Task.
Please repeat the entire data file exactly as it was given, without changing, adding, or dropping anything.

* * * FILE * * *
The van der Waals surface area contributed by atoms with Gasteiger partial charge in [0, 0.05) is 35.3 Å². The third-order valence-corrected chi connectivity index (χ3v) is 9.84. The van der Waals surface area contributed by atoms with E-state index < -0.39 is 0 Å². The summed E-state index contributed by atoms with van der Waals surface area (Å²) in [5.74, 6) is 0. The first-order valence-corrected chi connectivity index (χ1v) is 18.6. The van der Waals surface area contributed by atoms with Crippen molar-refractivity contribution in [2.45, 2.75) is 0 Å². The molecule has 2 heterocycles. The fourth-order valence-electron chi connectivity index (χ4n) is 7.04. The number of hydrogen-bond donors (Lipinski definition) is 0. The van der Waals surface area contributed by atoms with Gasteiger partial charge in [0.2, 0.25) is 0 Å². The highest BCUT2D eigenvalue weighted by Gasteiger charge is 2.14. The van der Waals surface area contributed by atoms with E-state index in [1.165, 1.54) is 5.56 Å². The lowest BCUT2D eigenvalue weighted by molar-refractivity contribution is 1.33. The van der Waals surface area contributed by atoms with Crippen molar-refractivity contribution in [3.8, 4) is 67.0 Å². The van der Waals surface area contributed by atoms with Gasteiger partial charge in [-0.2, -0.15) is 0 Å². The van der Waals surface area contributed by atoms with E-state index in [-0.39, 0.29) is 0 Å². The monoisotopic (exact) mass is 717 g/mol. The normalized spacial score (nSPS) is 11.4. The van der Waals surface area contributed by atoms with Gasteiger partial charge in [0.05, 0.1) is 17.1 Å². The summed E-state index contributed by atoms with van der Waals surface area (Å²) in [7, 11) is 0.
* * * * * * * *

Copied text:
The van der Waals surface area contributed by atoms with Gasteiger partial charge in [0, 0.05) is 35.3 Å². The third-order valence-corrected chi connectivity index (χ3v) is 9.84. The van der Waals surface area contributed by atoms with E-state index < -0.39 is 0 Å². The summed E-state index contributed by atoms with van der Waals surface area (Å²) in [5.74, 6) is 0. The first-order valence-corrected chi connectivity index (χ1v) is 18.6. The van der Waals surface area contributed by atoms with Crippen molar-refractivity contribution in [2.45, 2.75) is 0 Å². The molecule has 2 heterocycles. The fourth-order valence-electron chi connectivity index (χ4n) is 7.04. The number of hydrogen-bond donors (Lipinski definition) is 0. The van der Waals surface area contributed by atoms with Gasteiger partial charge in [0.2, 0.25) is 0 Å². The highest BCUT2D eigenvalue weighted by Gasteiger charge is 2.14. The van der Waals surface area contributed by atoms with E-state index in [1.165, 1.54) is 5.56 Å². The lowest BCUT2D eigenvalue weighted by molar-refractivity contribution is 1.33. The van der Waals surface area contributed by atoms with Crippen molar-refractivity contribution in [3.8, 4) is 67.0 Å². The van der Waals surface area contributed by atoms with Gasteiger partial charge in [-0.2, -0.15) is 0 Å². The van der Waals surface area contributed by atoms with E-state index in [-0.39, 0.29) is 0 Å². The monoisotopic (exact) mass is 717 g/mol. The normalized spacial score (nSPS) is 11.4. The van der Waals surface area contributed by atoms with Gasteiger partial charge in [0.05, 0.1) is 17.1 Å². The summed E-state index contributed by atoms with van der Waals surface area (Å²) in [7, 11) is 0.